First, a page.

- Andre Roy, Dean of Environment at the University of Waterloo on their new ENV3 building which is on track to become the most environmentally friendly building on all Canadian college and university campuses
- Stephen Svenson, author of the article ‘Those Brad Pitt Houses’ on green reconstruction efforts in the lower ninth ward of New Orleans, which was devastated by Hurricane Katrina in 2005
Also included in the print issue of the magazine: Monte Paulson takes a look at the increasingly popularity of energy-efficient Passivhaus houses around the world and wonders why they’re not catching on in Canada; Deborah Curren makes the case for better government regulations to help foster the burgeoning green building movement in Canada; Peter Love looks at some of the barriers to improved energy efficiency and gives examples of major projects that have made substantial efficiency improvements through performance-based contracts; plus all the regular features you expect from Alternatives including reviews of the latest eco-books.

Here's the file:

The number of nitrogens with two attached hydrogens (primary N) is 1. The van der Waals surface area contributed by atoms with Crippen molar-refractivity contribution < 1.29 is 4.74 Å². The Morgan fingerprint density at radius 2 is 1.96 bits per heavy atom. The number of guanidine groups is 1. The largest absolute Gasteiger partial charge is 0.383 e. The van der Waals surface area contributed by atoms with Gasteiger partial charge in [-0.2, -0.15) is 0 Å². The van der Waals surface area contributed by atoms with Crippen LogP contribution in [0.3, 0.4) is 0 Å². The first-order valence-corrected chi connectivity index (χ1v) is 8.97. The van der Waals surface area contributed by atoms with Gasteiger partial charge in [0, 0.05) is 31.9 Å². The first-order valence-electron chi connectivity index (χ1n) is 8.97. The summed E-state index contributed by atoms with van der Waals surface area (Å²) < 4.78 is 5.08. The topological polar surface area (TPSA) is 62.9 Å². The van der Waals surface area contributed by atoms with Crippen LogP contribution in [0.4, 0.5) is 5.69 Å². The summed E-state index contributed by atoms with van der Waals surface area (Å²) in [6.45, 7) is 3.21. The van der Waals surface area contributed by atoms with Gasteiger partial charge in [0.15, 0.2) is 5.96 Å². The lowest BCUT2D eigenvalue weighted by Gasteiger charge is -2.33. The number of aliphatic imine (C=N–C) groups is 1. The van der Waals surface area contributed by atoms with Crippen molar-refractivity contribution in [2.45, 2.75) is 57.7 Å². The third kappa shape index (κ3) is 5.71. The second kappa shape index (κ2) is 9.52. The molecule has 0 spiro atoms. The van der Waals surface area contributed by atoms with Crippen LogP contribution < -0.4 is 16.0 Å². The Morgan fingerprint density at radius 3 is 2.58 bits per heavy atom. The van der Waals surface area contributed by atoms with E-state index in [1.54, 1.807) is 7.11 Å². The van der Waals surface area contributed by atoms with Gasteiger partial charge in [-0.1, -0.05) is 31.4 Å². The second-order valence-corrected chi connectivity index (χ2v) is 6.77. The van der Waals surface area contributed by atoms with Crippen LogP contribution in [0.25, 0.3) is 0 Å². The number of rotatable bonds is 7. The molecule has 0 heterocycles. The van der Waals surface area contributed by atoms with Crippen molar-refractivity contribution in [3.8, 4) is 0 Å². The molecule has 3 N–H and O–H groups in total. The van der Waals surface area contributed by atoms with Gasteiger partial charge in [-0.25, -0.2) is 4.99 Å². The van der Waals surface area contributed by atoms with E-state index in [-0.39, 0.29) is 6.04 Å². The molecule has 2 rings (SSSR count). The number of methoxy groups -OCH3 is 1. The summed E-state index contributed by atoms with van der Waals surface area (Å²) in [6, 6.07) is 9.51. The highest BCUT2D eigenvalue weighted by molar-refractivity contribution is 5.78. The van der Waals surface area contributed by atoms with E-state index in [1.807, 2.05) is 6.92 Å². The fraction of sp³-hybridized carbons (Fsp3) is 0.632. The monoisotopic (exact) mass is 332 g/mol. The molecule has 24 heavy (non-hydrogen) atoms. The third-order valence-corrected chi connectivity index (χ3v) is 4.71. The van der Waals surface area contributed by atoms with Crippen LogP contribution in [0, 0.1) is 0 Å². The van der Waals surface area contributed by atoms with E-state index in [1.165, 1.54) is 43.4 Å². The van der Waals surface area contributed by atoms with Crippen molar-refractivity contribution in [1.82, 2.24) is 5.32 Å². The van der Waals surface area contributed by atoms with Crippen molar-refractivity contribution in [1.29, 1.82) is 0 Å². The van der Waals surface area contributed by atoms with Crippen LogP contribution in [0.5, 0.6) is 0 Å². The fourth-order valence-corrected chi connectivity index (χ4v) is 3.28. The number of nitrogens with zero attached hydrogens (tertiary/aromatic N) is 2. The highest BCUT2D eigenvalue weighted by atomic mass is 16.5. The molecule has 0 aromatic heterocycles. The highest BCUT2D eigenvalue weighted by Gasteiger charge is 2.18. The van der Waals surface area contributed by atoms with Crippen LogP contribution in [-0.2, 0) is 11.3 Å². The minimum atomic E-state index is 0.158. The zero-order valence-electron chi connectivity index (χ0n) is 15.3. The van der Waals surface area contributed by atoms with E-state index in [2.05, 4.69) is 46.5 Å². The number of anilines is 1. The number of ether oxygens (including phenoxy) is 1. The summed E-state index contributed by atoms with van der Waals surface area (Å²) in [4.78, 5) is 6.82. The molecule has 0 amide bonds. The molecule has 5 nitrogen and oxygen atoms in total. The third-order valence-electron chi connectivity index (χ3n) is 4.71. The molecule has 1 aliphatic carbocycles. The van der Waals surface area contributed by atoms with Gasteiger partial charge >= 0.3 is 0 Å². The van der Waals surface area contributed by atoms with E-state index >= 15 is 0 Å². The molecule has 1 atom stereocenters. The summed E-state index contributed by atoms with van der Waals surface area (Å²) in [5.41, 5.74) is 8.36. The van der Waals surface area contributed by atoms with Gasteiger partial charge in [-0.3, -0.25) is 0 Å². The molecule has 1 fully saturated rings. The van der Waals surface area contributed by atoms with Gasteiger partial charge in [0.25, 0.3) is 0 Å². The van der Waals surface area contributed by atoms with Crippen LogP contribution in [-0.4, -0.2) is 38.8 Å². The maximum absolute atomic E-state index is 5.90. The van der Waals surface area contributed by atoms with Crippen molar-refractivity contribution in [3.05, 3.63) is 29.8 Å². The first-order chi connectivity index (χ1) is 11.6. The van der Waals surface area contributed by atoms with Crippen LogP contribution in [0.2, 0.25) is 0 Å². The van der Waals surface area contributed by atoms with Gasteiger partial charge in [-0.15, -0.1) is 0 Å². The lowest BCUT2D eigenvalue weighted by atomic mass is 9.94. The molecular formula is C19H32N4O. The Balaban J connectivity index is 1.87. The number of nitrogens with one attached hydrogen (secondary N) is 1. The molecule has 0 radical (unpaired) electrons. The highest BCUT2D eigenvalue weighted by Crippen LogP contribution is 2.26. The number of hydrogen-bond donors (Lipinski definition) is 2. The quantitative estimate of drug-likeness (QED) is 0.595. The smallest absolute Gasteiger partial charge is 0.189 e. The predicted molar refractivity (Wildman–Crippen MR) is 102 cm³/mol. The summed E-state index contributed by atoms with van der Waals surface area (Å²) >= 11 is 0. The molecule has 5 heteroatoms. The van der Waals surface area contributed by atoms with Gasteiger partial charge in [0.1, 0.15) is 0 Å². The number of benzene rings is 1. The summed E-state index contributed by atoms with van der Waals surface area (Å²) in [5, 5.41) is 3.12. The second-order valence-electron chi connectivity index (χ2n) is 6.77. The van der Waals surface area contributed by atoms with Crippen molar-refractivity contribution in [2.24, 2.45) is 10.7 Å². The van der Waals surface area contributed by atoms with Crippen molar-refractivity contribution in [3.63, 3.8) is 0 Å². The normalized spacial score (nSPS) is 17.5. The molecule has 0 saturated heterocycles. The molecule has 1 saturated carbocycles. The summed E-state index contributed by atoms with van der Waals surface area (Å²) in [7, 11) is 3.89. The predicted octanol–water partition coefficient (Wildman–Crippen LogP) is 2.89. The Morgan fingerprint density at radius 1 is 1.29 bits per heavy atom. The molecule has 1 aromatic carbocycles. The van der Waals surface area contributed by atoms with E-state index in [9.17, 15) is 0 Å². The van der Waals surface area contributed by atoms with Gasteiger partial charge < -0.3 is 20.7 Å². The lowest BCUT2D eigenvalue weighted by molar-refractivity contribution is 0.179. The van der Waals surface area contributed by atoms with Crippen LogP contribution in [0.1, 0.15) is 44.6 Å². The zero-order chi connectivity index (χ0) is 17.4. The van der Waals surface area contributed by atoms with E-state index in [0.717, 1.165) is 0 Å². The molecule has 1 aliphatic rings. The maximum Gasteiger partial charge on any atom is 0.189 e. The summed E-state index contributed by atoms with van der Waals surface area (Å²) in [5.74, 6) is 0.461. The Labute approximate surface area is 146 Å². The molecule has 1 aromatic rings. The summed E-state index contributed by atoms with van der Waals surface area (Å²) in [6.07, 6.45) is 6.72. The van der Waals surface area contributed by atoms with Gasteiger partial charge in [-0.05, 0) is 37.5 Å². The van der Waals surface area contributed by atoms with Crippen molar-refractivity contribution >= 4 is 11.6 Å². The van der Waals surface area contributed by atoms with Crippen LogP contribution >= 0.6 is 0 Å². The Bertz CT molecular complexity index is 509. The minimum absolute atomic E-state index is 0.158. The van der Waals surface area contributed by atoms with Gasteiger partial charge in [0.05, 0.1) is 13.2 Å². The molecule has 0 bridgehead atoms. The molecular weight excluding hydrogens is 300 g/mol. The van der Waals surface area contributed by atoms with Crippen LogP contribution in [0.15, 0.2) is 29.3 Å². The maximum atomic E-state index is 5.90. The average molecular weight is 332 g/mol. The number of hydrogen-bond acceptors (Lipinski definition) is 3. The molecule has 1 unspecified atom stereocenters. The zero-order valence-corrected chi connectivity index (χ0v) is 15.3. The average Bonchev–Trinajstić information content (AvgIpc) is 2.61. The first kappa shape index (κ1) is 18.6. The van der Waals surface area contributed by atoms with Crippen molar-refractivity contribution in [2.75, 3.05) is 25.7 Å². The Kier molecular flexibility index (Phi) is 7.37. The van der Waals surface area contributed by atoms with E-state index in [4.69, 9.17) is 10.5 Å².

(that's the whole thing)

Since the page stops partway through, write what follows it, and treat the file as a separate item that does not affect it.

Think about it: how much time do we spend in buildings day in and day out? How much energy and material input is required to build and maintain these structures? As it turns out, it’s a lot actually. As Tenille writes, “Given how important and influential buildings are in both our practical daily existence and our broader societal understandings, it was no easy task to design, build and furnish this issue.” Check it out on newsstands now or subscribe here.
The Environmental News Network is reporting today that Envia Systems, a US-based company, has developed a new battery that has roughly twice the energy density of existing rechargeable batteries. Such an innovation could greatly increase the range of electric cars as well as cut the price of the battery packs in half.
“For example, a Nissan LEAF combined with the new Envia battery could potentially travel 300 miles on a single $10 charge, as opposed to its 80 mile range today. This is roughly the same range as many conventional internal combustion engines. It is the equivalent of driving from Philadelphia to Pittsburgh on a single charge.”
Sounds promising but will this breakthrough revolutionize the auto industry, as Envia is suggesting? Will the price point be competitive with the equivalent conventional vehicles? How long will it take to recharge these batteries? I suppose we’ll be hearing a lot more about this in the near future.
Your next new car hopefully won’t be a lemon. But it could be a pineapple or a banana. That’s because scientists in Brazil have developed a more effective way to use fibers from these and other plants in a new generation of automotive plastics that are stronger, lighter, and more eco-friendly than plastics now in use.